When the Pilgrims arrived in Plymouth in December 1620, there were 102 of them. When they held their harvest festival in November 1621, there were only 53 left. Those 53 had survived a hard winter filled with hunger, cold, and diseases such as pneumonia and scurvy. They finally had sturdy homes and a plentiful harvest, but they must have grieved for the 26 men, 14 women, and 9 children who weren't there to share the celebration with them.

I can't know either the depth of their grief or the height of their joy as they contemplated a more promising future. I do know that my Thanksgiving celebrations are just a shadow of the harvest festival that we recognize as the first Thanksgiving. With a comfortable home and very little true sorrow in my life, I haven't experienced what the Pilgrims did.

You had to be there.

What Time Is It?

Monday, November 15, 2010

Saturday morning I left home at 7:00 a.m. for the almost three-hour drive to Fort Wayne and an 11:00 a.m. meeting. Traffic was good, and I didn't hit any major road construction along the way. So did I arrive an hour early? Or is my math wrong?

Neither.

Indiana is one of several states that is in two time zones. Most of the state (including Fort Wayne) is in the Eastern Time Zone. The red counties are in the Central Time Zone. And no, they don't match the political map where red is Republican and blue is Democrat.

The red counties weren't the ones that changed. The entire state was originally in the Central Time Zone. According to Wikipedia, prior to 1883 towns in the U.S. set their time to noon when the sun was at its peak in that particular location, so the time was different even among neighboring towns. No big deal when people rarely traveled, but the advent of the railroads changed that and made the constantly changing time confusing. So in 1883 the major railroads decided to create four time zones in the U.S., and they placed Indiana in the Central Time Zone. When the U.S. Congress adopted official time zones in 1918, it kept Indiana in the Central Time Zone. In the years since then, however, most of Indiana crept into the Eastern Time Zone to have an extra hour of daylight in the evening.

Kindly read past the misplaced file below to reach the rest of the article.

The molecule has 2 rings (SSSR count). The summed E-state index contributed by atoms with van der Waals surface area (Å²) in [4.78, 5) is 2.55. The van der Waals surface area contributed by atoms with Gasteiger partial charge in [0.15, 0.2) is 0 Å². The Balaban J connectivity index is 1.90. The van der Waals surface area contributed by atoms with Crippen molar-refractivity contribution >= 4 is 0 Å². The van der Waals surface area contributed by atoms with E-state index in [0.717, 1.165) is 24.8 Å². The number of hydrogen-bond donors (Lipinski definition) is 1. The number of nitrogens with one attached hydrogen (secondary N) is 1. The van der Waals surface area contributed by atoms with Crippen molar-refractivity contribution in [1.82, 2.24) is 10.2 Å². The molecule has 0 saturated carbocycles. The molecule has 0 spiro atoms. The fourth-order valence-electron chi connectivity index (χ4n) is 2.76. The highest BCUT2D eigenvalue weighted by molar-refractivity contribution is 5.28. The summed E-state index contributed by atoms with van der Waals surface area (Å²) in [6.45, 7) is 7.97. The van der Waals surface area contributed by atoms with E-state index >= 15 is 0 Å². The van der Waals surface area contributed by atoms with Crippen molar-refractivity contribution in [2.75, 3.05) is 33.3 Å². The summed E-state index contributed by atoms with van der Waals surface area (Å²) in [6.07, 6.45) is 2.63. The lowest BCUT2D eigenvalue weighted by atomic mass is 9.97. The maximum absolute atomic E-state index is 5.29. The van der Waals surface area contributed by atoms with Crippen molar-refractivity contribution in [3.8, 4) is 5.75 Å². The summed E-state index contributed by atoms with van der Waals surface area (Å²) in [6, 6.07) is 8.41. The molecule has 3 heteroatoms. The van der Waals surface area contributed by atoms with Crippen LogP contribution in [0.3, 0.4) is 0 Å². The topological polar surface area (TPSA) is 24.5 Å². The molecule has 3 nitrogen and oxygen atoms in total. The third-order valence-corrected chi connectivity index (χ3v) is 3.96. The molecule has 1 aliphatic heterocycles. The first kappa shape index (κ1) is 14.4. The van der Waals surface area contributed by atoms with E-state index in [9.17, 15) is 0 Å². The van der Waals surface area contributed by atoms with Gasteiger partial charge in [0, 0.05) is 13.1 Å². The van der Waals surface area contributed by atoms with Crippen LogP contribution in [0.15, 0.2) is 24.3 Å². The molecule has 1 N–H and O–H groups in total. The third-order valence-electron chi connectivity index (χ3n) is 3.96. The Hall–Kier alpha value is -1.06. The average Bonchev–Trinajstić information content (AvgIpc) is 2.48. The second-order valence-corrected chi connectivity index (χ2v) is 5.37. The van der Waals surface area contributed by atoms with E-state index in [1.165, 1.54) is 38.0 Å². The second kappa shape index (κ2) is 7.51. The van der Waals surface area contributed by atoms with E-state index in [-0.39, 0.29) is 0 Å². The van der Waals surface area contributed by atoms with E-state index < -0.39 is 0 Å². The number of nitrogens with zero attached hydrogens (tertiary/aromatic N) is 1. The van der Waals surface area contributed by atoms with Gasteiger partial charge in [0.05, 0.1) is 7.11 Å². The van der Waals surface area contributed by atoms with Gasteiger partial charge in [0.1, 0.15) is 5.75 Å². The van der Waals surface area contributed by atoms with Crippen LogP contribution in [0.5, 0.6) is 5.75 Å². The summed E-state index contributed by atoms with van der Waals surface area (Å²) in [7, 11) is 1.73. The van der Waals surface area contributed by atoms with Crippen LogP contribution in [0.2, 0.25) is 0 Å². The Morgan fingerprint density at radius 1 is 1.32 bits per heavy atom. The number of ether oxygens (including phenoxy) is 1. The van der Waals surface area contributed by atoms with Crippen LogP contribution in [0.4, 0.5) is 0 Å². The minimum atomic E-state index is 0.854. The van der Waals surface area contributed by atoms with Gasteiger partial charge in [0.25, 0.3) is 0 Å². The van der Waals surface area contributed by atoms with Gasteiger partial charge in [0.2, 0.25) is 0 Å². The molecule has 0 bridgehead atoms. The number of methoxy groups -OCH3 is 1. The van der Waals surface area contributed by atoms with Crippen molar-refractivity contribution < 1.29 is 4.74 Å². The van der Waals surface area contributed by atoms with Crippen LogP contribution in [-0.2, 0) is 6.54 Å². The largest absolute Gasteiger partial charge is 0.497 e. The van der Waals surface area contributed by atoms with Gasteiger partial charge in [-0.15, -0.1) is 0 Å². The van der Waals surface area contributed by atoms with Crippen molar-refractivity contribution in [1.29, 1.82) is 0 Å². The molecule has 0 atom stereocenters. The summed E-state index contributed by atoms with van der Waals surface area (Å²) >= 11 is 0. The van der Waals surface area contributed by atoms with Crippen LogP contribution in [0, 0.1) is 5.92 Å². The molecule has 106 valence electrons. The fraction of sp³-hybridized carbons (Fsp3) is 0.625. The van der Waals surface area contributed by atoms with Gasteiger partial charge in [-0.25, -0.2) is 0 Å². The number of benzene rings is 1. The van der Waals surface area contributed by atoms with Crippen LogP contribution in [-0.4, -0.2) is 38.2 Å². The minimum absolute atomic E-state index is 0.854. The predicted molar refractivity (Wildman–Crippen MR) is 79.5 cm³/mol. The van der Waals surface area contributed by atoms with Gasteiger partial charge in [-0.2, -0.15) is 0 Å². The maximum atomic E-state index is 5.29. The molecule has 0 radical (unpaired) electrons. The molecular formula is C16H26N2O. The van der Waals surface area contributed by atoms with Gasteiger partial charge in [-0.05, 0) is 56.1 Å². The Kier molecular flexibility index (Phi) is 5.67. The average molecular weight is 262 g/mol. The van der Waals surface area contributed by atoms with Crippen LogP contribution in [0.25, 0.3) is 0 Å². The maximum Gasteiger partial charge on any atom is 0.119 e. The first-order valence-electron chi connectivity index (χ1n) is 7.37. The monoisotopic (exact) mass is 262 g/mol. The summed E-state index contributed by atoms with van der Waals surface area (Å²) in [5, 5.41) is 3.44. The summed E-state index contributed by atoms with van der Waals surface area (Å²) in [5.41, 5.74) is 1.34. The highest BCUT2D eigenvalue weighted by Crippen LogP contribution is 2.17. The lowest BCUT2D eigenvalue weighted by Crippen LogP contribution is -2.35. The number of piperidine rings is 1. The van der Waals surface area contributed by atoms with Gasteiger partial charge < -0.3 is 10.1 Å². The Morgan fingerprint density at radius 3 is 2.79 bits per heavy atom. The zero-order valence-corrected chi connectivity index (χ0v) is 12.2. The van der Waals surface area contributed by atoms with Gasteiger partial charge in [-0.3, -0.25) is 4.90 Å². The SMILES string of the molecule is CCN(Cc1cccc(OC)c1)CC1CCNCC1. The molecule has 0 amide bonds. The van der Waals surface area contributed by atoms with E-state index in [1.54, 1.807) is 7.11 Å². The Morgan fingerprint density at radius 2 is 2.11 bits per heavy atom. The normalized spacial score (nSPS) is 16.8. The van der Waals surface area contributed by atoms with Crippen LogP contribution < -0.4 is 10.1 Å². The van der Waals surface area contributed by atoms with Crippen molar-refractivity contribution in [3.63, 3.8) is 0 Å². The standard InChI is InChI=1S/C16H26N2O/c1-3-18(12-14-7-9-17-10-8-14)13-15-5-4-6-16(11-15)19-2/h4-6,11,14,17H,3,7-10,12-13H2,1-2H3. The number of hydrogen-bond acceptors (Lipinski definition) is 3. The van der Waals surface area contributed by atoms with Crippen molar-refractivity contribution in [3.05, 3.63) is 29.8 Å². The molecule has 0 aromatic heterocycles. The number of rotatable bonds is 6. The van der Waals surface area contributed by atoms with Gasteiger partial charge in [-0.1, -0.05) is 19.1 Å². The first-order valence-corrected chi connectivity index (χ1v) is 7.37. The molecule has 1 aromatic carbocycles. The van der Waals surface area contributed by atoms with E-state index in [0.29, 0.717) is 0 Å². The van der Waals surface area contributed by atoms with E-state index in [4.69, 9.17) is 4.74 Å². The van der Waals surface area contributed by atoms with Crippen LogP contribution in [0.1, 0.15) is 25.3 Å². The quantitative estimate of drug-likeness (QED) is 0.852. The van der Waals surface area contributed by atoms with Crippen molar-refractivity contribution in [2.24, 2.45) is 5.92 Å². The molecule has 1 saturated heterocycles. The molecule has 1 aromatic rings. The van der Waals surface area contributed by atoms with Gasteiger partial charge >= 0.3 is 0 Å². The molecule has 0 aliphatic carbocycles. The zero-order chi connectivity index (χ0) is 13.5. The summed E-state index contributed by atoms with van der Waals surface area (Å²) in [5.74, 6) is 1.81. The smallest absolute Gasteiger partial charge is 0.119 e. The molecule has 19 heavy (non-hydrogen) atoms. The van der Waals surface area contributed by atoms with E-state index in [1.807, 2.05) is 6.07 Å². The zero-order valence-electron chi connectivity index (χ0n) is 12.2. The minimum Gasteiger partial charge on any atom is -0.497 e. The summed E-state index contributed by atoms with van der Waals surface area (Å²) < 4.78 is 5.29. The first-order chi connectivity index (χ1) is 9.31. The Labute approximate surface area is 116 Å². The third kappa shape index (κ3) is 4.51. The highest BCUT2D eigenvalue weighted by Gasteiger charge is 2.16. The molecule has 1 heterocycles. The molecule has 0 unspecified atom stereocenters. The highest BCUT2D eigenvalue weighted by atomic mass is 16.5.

Northwest Indiana will never join them. We have stronger ties to Chicago than to the rest of the state (at least in terms of where we work and play), and Chicago is on Central time. Being in a different time zone from Fort Wayne and Indianapolis is inconvenient, but being in a different time zone from Chicago would be much worse.

At least things aren't as bad as they used to be when most of the blue counties stayed on Standard Time all year long. In those days, we matched the rest of the state during the summer but were still off an hour in the winter, and I had trouble remembering when we matched and when we didn't. At least now I always know I have to leave an hour early if I'm going to Fort Wayne or Indianapolis.

But why should I be the one who has to adjust? Everything would have been just fine if the blue counties had stayed where the railroads and Congress put them.

Until they see the light, I guess I'll just have to get up an hour early.

The Customer is Always Wrong

Monday, November 8, 2010

"Wait," you say, "don't you mean 'the customer is always right'?" No, I don't.

Thursday evening I kicked off my slippers and sat back in my recliner to watch new episodes of "Househunters" and "Househunters International" on HGTV, which was part of our AT&T U-verse subscription. When they were over, I went to bed happy.

Friday morning I wanted something to watch while exercising, so I turned on HGTV. Did I get it? No. I got TLC instead. I like some TLC shows, but others are rubbish, and this was one of the latter. (I think the title was, "I Didn't Know I Was Pregnant.") A news feed scrolling across the bottom stated that Scripps (the owner of the HGTV channel) was denying us our HGTV. The news feed also provided information on contacting Scripps through AT&T U-verse.

I don't know who's at fault, and I don't care. I realize there are more important things in life than TV, but HGTV and some of the other Scripps channels involved in the dispute (including DIY Network, Food Network, and the Cooking Channel) are among the few wholesome offerings out there.

Unlike the news feed suggested, I didn't want to contact Scripps. Nor did I want to use a cookie-cutter complaint. I wanted to send AT&T an individual message that said something like, "If you think Scripps is engaging in unfair practices, file a complaint with the FCC. If you think Scripps' conduct is anti-competitive, file a complaint with the FTC. But if you want to keep me as a customer, get HGTV back."